In this limit, during each cell division event, a cell is displaced by the distance $\u2248Rm$, randomly in space. Hence, when the time evolution of a cell colony is governed solely by cell division (absence of apoptosis and systematic interactions), we expect that with successive cell divisions, a cell would undergo a random walk that is uncorrelated in time and space. In other words, it would behave as a Brownian particle due to the SGAF induced by cell division. This is purely a non-equilibrium dynamical process. As a result, we expect that Δ(*t*) = *D*_{eff}*t* at long times. Because in this limiting case, *τ* is the only time scale and *R*_{m} is the only length scale, we obtain $Deff=Rm2\tau $. It is interesting to note that the origin of $Deff=Rm2\tau $ is reminiscent of non-equilibrium effects in active systems, and one can define a pseudo-temperature (*T*_{a}) like quantity based on analogies to the Stokes–Einstein relation, $Ta=Deff\gamma KB$. In the absence of systematic interactions, the pressure [Eq. (5)] on an individual cell is zero, and all the cells grow and divide independently. Hence, the number of cells, *N*(*t*), increases exponentially [see Fig. 2(c)]. In this limit,

and, therefore, $N(t)=Noekbt$. Interestingly, in accord with the arguments given above, the dynamics of individual cells is diffusive in this limit and the mean squared displacement Δ(*t*) is given by

as shown in Fig. 2(d). Although there is no thermal motion, the scaling behavior of Δ(*t*) is similar to the standard Brownian dynamics given by Eq. (10). The dynamics is diffusive because during every cell division, the cell is displaced by distance *R*_{m} randomly and, hence, mimics a Brownian motion in two dimensions. In this limit, the growth of the cell does not play a role in determining Δ(*t*) as there are no systematic interactions. Hence, if the size of the cell increases, the position of the cell does not change. Note that when only cell apoptosis is present (*k*_{b} = 0), the cells do not move, and *N*(*t*) decreases exponentially to zero at the rate *k*_{a}.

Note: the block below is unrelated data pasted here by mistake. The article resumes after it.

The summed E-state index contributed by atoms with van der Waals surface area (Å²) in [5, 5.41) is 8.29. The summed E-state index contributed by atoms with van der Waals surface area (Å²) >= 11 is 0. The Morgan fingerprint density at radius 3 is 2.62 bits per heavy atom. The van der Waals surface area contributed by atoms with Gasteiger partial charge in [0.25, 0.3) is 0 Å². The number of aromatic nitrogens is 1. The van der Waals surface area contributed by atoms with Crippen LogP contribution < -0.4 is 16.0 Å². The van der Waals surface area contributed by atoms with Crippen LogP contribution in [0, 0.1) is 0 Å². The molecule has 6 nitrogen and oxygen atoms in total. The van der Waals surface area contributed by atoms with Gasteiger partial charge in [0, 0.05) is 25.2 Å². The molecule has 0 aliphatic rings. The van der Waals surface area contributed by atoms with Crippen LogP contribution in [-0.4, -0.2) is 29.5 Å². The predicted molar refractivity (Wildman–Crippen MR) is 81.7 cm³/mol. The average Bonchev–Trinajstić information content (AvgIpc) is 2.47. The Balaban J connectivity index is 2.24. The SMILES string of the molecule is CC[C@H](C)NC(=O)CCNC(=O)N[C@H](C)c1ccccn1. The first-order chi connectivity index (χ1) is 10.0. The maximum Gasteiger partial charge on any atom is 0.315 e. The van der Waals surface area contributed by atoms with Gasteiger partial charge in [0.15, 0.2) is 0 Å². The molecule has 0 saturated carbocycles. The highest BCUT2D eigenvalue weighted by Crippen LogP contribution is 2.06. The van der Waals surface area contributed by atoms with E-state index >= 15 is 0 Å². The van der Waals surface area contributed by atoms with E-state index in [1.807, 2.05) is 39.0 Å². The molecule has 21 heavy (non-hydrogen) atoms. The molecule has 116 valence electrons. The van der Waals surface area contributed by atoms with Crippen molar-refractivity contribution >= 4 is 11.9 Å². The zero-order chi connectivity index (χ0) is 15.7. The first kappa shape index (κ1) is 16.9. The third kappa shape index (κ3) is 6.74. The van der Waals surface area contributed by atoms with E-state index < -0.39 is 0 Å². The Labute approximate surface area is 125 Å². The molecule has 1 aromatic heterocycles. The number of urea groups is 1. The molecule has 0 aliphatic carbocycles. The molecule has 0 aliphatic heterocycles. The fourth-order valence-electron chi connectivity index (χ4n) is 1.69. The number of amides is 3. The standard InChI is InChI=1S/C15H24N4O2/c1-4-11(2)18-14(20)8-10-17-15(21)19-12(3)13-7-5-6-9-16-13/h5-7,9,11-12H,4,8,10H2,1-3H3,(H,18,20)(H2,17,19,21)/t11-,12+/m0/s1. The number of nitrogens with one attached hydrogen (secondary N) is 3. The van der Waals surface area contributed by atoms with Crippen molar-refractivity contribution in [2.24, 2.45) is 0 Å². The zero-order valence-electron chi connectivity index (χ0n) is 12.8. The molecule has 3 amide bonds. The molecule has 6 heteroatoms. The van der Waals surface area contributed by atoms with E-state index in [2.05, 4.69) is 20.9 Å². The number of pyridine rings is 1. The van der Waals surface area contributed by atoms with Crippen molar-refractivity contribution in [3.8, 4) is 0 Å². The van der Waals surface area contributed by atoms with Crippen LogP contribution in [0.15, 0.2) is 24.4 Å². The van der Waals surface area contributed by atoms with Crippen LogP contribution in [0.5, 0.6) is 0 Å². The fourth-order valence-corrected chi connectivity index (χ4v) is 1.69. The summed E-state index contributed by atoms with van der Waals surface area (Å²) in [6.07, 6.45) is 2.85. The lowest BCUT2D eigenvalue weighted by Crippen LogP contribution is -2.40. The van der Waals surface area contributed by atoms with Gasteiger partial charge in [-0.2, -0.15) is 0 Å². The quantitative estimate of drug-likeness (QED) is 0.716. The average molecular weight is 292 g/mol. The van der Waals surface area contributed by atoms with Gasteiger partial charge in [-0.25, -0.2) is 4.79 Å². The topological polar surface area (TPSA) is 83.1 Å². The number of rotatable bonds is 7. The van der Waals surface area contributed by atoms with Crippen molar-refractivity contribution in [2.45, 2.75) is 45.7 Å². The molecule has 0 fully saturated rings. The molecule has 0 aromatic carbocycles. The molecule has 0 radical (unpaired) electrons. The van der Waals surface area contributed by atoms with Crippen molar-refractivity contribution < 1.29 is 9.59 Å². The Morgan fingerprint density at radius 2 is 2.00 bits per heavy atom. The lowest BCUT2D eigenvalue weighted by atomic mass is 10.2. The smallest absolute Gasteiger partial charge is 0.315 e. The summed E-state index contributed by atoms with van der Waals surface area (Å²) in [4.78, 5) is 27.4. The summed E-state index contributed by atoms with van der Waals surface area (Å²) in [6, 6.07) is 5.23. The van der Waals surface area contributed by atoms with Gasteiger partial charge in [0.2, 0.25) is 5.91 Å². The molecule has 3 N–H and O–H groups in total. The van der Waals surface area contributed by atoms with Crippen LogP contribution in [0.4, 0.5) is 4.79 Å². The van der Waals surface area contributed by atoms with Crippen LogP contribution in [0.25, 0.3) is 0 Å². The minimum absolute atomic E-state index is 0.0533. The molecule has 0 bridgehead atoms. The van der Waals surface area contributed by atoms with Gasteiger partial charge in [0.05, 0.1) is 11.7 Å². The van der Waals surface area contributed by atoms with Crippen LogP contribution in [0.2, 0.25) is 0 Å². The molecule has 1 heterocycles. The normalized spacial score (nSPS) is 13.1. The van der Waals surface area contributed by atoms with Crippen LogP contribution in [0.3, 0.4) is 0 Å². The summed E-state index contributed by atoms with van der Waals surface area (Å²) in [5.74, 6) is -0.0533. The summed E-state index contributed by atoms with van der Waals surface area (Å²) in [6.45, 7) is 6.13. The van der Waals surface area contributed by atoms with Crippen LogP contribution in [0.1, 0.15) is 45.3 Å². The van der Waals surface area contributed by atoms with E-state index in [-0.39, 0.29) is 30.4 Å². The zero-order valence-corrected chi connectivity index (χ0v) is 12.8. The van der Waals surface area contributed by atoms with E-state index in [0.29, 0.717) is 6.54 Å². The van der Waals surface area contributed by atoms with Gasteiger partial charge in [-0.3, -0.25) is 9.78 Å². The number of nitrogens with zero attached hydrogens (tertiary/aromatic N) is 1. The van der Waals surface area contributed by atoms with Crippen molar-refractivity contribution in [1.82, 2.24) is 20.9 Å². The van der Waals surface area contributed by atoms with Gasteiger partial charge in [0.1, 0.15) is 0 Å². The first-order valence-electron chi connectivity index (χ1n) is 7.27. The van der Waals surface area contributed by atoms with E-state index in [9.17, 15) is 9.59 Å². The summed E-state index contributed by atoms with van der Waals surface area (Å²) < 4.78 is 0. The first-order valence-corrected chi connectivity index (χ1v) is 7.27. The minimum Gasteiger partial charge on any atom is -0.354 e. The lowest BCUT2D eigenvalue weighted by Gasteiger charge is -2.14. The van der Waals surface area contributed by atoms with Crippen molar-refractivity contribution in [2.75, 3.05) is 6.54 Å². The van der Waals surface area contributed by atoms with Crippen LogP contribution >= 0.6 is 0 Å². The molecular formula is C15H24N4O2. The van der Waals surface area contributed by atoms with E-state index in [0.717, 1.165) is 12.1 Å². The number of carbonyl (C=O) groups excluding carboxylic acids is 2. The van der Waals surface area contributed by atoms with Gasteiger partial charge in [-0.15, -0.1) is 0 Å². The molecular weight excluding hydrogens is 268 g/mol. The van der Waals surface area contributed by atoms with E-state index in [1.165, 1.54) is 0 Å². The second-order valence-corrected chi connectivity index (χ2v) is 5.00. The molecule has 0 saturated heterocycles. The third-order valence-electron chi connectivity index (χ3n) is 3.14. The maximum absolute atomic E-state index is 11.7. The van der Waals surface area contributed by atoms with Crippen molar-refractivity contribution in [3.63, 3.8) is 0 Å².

The dynamics is non-trivial when all the components (systematic forces, cell division and apoptosis, and mechanical feedback) are included. For this case, the growing tissue develops a core where the cells are jammed and exhibit glass-like dynamics.^{11} In contrast, the cells in the periphery are predominantly in the growth (*G*) phase. As a result, the cells exhibit anomalous spatially heterogeneous dynamics with a super-diffusive (sub-diffusive) periphery (core).^{11} Our previous work has shown that this dynamical phase separation arises due to SGAFs that arise due to local stress-regulated cell growth and division.^{10} In the model, cell division and growth are regulated by the mechanical feedback parameter *p*_{c}, the consequences of which are explored in Sec. III C.

### C. Highly correlated force correlations in an expanding tissue (limiting case III)

For a simple Brownian motion, the random force is delta-correlated and, hence, the dynamics is Markovian [see Eq. (7)]. Therefore, a signature of such dynamics is the fast decay of force auto-correlation function (FAF), in comparison to the smallest time-scale of the problem, which in the present case is $\gamma ERm$. To explore the nature of the dynamics, when both cell division and systematic interactions are present in tandem, we calculated FAF (*t**) given as

Here, **F**(*t*) is the force on the cell at time *t*, ⟨⋯⟩_{t} is the time average, and *t** is the delay (or waiting) time. The time averaging is performed over $\u22482000$ cells. Figure 3 shows the plot of FAF for *p*_{c} = 10^{−3}, 10^{−4}, and 10^{−5} Nm^{−1}. Figure 3 shows that the FAF decays on two time scales: long $(\u223c1kb\u2212ka)$ and short $(\gamma ERm)$. In order to extract the two time scales, we fit the FAF with $Ae\u2212t*\tau c+B$ in both the regimes.